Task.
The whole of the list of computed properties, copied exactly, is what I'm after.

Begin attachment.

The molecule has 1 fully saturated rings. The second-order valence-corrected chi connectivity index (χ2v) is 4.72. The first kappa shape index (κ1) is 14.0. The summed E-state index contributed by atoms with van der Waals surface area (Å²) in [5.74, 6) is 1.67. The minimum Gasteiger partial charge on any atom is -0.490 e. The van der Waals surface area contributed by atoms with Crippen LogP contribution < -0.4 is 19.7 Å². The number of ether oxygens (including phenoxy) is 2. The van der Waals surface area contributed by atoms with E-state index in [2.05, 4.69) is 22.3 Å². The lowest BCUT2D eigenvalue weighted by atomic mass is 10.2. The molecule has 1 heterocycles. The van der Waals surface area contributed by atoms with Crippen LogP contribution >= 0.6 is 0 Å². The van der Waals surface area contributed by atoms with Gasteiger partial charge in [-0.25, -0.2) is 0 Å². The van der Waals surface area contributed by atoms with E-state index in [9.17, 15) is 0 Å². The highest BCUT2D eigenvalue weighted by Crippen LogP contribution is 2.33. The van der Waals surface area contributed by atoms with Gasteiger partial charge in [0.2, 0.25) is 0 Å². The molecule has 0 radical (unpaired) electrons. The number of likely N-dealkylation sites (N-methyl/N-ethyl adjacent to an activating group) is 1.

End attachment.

The molecule has 1 fully saturated rings. The second-order valence-corrected chi connectivity index (χ2v) is 4.72. The first kappa shape index (κ1) is 14.0. The summed E-state index contributed by atoms with van der Waals surface area (Å²) in [5.74, 6) is 1.67. The minimum Gasteiger partial charge on any atom is -0.490 e. The van der Waals surface area contributed by atoms with Crippen LogP contribution < -0.4 is 19.7 Å². The number of ether oxygens (including phenoxy) is 2. The van der Waals surface area contributed by atoms with E-state index in [2.05, 4.69) is 22.3 Å². The lowest BCUT2D eigenvalue weighted by atomic mass is 10.2. The molecule has 1 heterocycles. The van der Waals surface area contributed by atoms with Crippen LogP contribution >= 0.6 is 0 Å². The van der Waals surface area contributed by atoms with Gasteiger partial charge in [-0.25, -0.2) is 0 Å². The van der Waals surface area contributed by atoms with E-state index in [9.17, 15) is 0 Å². The highest BCUT2D eigenvalue weighted by Crippen LogP contribution is 2.33. The van der Waals surface area contributed by atoms with Gasteiger partial charge in [0.2, 0.25) is 0 Å². The molecule has 0 radical (unpaired) electrons. The number of likely N-dealkylation sites (N-methyl/N-ethyl adjacent to an activating group) is 1.